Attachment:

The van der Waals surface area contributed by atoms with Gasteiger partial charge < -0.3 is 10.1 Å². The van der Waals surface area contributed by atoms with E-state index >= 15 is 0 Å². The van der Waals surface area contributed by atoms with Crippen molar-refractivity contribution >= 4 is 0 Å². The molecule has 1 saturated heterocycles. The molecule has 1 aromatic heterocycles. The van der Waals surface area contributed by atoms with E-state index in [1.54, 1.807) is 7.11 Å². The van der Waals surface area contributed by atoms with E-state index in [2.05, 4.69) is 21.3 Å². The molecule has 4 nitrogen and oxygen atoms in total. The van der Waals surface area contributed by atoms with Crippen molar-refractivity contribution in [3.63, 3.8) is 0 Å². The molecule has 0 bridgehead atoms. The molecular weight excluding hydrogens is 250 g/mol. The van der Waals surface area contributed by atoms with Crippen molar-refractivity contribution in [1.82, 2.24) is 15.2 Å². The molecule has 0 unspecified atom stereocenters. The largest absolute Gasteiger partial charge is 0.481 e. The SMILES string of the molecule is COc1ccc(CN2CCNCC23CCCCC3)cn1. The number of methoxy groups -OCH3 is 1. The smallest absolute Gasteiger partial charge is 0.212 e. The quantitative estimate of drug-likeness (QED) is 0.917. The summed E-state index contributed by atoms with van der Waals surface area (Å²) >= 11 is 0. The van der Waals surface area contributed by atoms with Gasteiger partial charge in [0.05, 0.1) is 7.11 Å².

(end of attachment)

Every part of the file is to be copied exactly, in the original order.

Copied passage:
The van der Waals surface area contributed by atoms with Gasteiger partial charge < -0.3 is 10.1 Å². The van der Waals surface area contributed by atoms with E-state index >= 15 is 0 Å². The van der Waals surface area contributed by atoms with Crippen molar-refractivity contribution >= 4 is 0 Å². The molecule has 1 saturated heterocycles. The molecule has 1 aromatic heterocycles. The van der Waals surface area contributed by atoms with E-state index in [1.54, 1.807) is 7.11 Å². The van der Waals surface area contributed by atoms with E-state index in [2.05, 4.69) is 21.3 Å². The molecule has 4 nitrogen and oxygen atoms in total. The van der Waals surface area contributed by atoms with Crippen molar-refractivity contribution in [3.63, 3.8) is 0 Å². The molecule has 0 bridgehead atoms. The molecular weight excluding hydrogens is 250 g/mol. The van der Waals surface area contributed by atoms with Crippen molar-refractivity contribution in [1.82, 2.24) is 15.2 Å². The molecule has 0 unspecified atom stereocenters. The largest absolute Gasteiger partial charge is 0.481 e. The SMILES string of the molecule is COc1ccc(CN2CCNCC23CCCCC3)cn1. The number of methoxy groups -OCH3 is 1. The smallest absolute Gasteiger partial charge is 0.212 e. The quantitative estimate of drug-likeness (QED) is 0.917. The summed E-state index contributed by atoms with van der Waals surface area (Å²) >= 11 is 0. The van der Waals surface area contributed by atoms with Gasteiger partial charge in [0.05, 0.1) is 7.11 Å².